California Governor Edmund G. Brown has signed Senate Bill 766 into law.
The California legislature unanimously approved the bill on 5 July 2018. The new law amended sections of the California International Arbitration and Conciliation Act and now allows foreign and out-of-state attorneys to represent clients in international arbitrations without having to register with the local courts or local bar. California now joins other U.S. jurisdictions (like New York, D.C. and Texas) that have similar rules, but California’s statute is now arguably the most welcoming to foreign attorneys. For an in-depth analysis of the bill read our earlier post, HERE.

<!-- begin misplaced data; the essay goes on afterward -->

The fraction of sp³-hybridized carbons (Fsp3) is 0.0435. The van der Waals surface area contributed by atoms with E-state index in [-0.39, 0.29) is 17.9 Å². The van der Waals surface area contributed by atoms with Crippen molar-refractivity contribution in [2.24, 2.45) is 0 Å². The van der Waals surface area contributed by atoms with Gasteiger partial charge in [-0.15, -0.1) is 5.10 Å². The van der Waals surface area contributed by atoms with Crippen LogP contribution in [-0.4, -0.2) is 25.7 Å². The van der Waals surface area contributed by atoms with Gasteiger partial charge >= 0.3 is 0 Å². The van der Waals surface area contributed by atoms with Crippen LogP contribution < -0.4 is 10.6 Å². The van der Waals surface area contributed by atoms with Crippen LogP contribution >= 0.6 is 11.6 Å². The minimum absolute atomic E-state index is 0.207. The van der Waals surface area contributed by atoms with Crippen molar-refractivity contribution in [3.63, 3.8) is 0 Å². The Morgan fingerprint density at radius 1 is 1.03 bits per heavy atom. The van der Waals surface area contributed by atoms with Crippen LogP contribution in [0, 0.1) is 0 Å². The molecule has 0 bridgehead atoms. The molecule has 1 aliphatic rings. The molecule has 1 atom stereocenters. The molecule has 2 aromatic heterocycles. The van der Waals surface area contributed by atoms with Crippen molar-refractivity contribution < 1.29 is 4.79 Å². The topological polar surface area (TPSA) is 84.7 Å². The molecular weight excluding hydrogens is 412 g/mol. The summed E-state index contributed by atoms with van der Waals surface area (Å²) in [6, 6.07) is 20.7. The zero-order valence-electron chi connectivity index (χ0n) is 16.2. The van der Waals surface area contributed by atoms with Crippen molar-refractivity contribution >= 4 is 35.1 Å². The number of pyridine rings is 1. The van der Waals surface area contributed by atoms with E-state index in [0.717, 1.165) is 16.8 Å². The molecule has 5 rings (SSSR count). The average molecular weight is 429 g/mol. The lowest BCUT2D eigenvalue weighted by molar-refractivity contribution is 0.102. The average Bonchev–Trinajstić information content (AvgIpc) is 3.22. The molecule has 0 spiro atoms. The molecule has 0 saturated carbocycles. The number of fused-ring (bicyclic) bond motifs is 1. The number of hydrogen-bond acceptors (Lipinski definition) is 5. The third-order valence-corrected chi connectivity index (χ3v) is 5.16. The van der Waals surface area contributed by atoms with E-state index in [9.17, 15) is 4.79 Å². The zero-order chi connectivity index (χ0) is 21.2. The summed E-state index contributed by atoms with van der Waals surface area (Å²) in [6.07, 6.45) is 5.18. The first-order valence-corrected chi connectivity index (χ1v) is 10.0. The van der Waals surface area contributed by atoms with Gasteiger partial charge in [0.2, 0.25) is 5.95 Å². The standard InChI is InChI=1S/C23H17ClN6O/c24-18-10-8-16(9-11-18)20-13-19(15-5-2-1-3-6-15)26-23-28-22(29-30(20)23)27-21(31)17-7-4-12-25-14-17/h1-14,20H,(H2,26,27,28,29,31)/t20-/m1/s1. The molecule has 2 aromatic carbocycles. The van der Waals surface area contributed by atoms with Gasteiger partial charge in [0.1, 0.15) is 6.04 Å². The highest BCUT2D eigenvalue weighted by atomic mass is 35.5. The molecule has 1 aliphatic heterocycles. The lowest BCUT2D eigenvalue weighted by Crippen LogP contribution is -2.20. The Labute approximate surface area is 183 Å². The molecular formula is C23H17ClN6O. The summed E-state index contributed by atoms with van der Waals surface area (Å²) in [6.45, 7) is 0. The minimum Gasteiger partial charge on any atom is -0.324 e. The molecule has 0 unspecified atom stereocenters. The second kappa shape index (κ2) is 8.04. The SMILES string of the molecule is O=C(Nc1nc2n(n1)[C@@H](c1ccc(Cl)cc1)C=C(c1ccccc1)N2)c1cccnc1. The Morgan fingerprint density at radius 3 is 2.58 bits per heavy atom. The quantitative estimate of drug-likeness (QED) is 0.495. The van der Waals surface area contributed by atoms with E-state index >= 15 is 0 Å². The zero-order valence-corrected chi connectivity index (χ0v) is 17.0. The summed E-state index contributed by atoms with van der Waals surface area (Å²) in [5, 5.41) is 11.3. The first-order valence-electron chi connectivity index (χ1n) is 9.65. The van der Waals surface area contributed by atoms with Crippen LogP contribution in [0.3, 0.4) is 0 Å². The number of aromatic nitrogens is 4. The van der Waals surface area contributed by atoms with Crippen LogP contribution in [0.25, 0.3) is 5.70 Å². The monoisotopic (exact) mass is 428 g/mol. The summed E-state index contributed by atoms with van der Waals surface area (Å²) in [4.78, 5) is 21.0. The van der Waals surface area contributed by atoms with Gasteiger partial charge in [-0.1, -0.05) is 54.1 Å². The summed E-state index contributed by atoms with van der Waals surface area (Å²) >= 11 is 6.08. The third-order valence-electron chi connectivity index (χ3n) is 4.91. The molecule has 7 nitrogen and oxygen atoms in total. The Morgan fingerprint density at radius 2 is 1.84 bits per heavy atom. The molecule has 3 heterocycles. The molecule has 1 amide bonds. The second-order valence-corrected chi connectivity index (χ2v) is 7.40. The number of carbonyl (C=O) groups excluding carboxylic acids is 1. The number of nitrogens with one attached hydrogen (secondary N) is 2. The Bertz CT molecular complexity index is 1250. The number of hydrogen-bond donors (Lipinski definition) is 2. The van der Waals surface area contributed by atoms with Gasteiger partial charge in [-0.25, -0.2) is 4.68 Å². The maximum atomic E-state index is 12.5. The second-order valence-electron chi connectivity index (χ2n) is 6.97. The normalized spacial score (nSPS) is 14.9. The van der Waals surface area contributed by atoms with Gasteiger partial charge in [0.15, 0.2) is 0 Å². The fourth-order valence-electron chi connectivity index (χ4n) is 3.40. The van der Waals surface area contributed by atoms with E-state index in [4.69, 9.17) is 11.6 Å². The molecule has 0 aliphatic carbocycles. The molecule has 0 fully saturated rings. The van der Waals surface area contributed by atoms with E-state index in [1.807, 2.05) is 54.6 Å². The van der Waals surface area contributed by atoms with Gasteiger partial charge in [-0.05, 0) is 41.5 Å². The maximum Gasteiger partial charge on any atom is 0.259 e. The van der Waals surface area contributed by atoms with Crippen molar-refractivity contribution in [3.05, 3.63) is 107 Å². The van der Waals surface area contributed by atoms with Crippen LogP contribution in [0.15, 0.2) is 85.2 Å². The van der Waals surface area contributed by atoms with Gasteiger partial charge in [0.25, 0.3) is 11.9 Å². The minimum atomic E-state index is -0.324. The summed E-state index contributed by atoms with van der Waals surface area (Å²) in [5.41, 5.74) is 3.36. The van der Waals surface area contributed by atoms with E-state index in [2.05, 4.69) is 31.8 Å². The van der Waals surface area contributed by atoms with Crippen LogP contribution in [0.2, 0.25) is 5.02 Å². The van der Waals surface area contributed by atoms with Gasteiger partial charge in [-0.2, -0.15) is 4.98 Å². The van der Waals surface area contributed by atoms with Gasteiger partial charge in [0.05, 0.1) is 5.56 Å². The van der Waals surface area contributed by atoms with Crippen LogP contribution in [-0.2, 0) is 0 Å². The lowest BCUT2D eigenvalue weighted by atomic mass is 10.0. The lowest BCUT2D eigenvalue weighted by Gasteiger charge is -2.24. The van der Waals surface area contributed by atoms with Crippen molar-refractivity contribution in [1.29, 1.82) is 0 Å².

Major players are already moving to capitalize on California’s profile as a rising international arbitration hub. For example, JAMS (regarded as the largest provider of mediation and arbitration services in the US) just announced it is opening a new Los Angeles office and expressly cited Senate Bill 766 as the reason for the move. Other institutions will likely follow suit as more parties (and California-based enterprises) chose to arbitrate their international disputes in California.
The law will take effect on 1 January 2019.